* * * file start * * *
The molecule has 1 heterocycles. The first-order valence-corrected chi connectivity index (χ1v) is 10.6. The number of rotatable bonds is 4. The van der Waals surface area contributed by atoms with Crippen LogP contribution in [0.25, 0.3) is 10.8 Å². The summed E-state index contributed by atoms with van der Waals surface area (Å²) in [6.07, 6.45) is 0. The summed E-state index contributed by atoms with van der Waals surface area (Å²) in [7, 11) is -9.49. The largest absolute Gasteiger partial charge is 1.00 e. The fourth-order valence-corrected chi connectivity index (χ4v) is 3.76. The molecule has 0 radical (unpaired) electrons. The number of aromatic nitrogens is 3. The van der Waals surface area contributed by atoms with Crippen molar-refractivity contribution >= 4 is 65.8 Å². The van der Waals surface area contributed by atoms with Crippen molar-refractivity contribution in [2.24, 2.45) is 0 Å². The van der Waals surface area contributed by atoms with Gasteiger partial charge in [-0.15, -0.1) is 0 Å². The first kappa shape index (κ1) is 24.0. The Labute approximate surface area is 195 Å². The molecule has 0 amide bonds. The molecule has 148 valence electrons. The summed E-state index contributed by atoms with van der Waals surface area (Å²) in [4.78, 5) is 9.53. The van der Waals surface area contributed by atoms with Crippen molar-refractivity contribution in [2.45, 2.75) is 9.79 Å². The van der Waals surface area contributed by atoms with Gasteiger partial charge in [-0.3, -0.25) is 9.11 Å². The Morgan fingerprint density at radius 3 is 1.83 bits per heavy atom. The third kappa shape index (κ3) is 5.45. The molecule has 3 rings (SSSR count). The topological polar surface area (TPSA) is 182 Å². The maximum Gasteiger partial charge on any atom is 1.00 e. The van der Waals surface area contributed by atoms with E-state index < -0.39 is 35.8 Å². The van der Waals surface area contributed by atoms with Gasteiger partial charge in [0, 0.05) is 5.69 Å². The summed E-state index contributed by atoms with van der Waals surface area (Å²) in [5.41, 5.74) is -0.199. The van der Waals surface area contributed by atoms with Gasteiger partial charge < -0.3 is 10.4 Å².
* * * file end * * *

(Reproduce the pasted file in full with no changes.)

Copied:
The molecule has 1 heterocycles. The first-order valence-corrected chi connectivity index (χ1v) is 10.6. The number of rotatable bonds is 4. The van der Waals surface area contributed by atoms with Crippen LogP contribution in [0.25, 0.3) is 10.8 Å². The summed E-state index contributed by atoms with van der Waals surface area (Å²) in [6.07, 6.45) is 0. The summed E-state index contributed by atoms with van der Waals surface area (Å²) in [7, 11) is -9.49. The largest absolute Gasteiger partial charge is 1.00 e. The fourth-order valence-corrected chi connectivity index (χ4v) is 3.76. The molecule has 0 radical (unpaired) electrons. The number of aromatic nitrogens is 3. The van der Waals surface area contributed by atoms with Crippen molar-refractivity contribution >= 4 is 65.8 Å². The van der Waals surface area contributed by atoms with Crippen molar-refractivity contribution in [2.24, 2.45) is 0 Å². The van der Waals surface area contributed by atoms with Gasteiger partial charge in [-0.15, -0.1) is 0 Å². The first kappa shape index (κ1) is 24.0. The Labute approximate surface area is 195 Å². The molecule has 0 amide bonds. The molecule has 148 valence electrons. The summed E-state index contributed by atoms with van der Waals surface area (Å²) in [4.78, 5) is 9.53. The van der Waals surface area contributed by atoms with Crippen molar-refractivity contribution in [2.45, 2.75) is 9.79 Å². The van der Waals surface area contributed by atoms with Gasteiger partial charge in [-0.3, -0.25) is 9.11 Å². The Morgan fingerprint density at radius 3 is 1.83 bits per heavy atom. The third kappa shape index (κ3) is 5.45. The molecule has 3 rings (SSSR count). The topological polar surface area (TPSA) is 182 Å². The maximum Gasteiger partial charge on any atom is 1.00 e. The van der Waals surface area contributed by atoms with E-state index < -0.39 is 35.8 Å². The van der Waals surface area contributed by atoms with Gasteiger partial charge in [0, 0.05) is 5.69 Å². The summed E-state index contributed by atoms with van der Waals surface area (Å²) in [5.41, 5.74) is -0.199. The van der Waals surface area contributed by atoms with Gasteiger partial charge < -0.3 is 10.4 Å².